Boring Predictions Are the Important Ones
Steve Sailer in “The world’s most boring insight, again,” on complaints that economics doesn’t make useful predictions (my boldface):
On August 15, 1971, President Richard Nixon announced a freeze on all wages and prices in America for three months. From the perspective of 2013, this sounds like I’m making it up. But it really happened and was popular at the time. Milton Friedman was the loudest voice predicting it would turn out to be a bad idea (which it did).
My recurrent point is that that the set of possibilities for which people are interested in predictions is a tiny fraction of all possibilities. In the past it seemed like a pretty good idea to freeze all the prices in the country. Today, nobody is interested in the opinions of economists on why that would turn out poorly. That’s not the fault of economists.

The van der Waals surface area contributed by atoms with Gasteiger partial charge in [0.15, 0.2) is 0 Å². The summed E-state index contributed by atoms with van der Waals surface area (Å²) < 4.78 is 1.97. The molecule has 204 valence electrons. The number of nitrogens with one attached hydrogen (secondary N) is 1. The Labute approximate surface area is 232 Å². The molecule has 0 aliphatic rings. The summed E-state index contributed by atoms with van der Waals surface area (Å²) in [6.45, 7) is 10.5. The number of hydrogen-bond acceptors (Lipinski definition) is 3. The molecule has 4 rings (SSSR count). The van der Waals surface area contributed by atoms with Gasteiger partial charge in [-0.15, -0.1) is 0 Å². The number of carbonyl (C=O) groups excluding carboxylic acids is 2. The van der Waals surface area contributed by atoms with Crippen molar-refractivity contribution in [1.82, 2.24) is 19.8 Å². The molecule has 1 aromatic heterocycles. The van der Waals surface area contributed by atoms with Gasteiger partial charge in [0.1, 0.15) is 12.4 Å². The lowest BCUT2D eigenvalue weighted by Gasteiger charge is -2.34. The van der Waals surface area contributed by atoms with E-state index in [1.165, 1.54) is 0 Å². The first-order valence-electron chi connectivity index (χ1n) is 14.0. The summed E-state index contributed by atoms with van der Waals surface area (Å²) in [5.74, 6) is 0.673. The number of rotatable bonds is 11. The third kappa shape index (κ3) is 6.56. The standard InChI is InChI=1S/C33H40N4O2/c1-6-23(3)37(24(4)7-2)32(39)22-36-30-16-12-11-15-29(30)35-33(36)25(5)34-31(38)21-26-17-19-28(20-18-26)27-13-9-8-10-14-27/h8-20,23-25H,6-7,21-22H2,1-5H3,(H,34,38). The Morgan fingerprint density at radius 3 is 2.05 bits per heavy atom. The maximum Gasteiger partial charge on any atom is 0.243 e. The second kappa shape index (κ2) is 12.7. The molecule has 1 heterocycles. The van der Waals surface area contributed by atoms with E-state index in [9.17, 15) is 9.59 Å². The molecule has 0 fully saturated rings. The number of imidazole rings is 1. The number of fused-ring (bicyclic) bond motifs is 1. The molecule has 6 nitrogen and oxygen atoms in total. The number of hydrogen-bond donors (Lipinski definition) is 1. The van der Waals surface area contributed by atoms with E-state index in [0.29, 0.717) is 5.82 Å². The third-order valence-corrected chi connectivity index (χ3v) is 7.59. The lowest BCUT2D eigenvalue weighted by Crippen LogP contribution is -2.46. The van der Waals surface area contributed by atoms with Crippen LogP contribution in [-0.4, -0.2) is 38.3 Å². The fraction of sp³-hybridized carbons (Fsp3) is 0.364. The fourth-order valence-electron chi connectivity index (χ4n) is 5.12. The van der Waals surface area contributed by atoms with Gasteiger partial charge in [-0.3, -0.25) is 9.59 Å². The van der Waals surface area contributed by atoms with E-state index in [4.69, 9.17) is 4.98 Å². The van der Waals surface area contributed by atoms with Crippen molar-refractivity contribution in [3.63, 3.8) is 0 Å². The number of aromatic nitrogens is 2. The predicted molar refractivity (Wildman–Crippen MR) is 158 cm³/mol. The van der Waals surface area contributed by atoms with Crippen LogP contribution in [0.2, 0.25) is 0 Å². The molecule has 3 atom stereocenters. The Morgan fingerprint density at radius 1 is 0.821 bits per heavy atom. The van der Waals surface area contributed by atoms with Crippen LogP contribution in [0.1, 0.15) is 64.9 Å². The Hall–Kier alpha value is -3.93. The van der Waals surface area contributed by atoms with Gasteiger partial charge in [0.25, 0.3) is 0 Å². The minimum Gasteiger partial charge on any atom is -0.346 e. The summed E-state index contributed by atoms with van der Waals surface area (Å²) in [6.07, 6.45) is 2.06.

People want predictions for situations that are hard to predict. Who will win the tennis tournament? Interesting. Can a woman tennis star beat a male tennis star? No longer interesting. Which question is more important in that the right answer is broadly applicable? The boring one.